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Prenty pleased with Connacht draw


HAPPY DAYS John Prenty, who is a member of the Ballyhaunis management team, celebrates with his wife, Mary, after Sunday’s Mayo Intermediate club football championship semi-final win over Hollymount-Carramore in Claremorris. Pic: Michael Donnelly

Michael Gallagher

THE draw for next year’s Connacht senior football championship has been described as ‘hugely exciting’ by provincial secretary John Prenty.
The draw was made in RTÉ Radio’s studios in Dublin on Saturday evening and pitted Mayo against Roscommon in one quarter-final with the winner facing All Ireland finalists Galway in the semi-final. The other side of the draw features London, New York, Leitrim and Sligo. Leitrim will travel to play New York and Sligo will go to London with the winners meeting in the second semi-final in a Connacht venue.
Saturday evening’s championship draw guarantees one of these teams a place in the Connacht final and a ticket into the All-Ireland series.
This has caused some controversy nationally with former Tyrone football and current RTÉ pundit Seán Cavanagh describing the Connacht situation as “madness.” The Tyrone man was unhappy with what he saw as a lop-sided outcome, but John Prenty is having none of it.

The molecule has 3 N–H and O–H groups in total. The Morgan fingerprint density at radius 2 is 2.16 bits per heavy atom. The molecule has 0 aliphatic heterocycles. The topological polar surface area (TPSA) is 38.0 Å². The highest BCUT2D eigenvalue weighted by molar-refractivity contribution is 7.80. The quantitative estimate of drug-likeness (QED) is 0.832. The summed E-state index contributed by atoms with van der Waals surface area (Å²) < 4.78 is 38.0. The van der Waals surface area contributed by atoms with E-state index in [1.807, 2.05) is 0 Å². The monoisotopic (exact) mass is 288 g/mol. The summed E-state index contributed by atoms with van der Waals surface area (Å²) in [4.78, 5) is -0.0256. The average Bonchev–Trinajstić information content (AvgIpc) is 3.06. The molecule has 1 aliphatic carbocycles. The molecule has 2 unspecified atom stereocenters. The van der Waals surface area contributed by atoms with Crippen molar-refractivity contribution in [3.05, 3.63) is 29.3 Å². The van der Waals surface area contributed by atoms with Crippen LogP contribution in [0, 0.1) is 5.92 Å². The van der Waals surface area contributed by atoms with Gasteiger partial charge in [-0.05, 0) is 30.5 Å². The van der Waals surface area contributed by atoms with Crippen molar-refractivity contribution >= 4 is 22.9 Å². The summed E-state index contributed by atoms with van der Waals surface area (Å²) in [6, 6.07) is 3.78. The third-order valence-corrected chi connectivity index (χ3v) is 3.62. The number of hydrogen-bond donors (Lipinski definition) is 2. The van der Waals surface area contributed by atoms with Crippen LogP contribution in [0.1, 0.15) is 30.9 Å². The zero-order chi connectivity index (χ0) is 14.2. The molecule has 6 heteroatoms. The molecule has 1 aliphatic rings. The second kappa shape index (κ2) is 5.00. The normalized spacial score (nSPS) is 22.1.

“Seán Cavanagh is the man who supported a proposal a short time ago that might have ended up with just five Division 1 teams playing for Sam Maguire, so I don’t know what he’s talking about,” he told The Mayo News.
“This is a hugely exciting draw for us here in Connacht. It guarantees the players and spectators some big days on both sides of the draw before the final itself, which is always a huge day.
“The last time Mayo, Roscommon and Galway were on the one side of the draw, London got to the final and it generated great excitement. It was a marvellous occasion and it will be the same in 2023 no matter who makes it to the final.”
The new championship format means that all provincial finalists are guaranteed entry to the round-robin All-Ireland series, so one of either New York, London, Leitrim or Sligo will have three games at the height of summer against the top teams in the land. It also means that a county currently operating in Division 2 may not qualify for the All Ireland series.
“Sixteen teams will compete in four groups of four for Sam Maguire and the other 16 will go into the Tailteann Cup,” Prenty explained.
“Westmeath are already in the Sam Maguire competition because they won last year’s Tailtean Cup and they will be joined by the provincial winners. The next seven highest ranked teams in the league (not already qualified) will also qualify.
“There is almost no chance of a Division 1 team missing out, but that’s not guaranteed, so everyone will be looking to finish as high up in the league as they can,” Prenty added.


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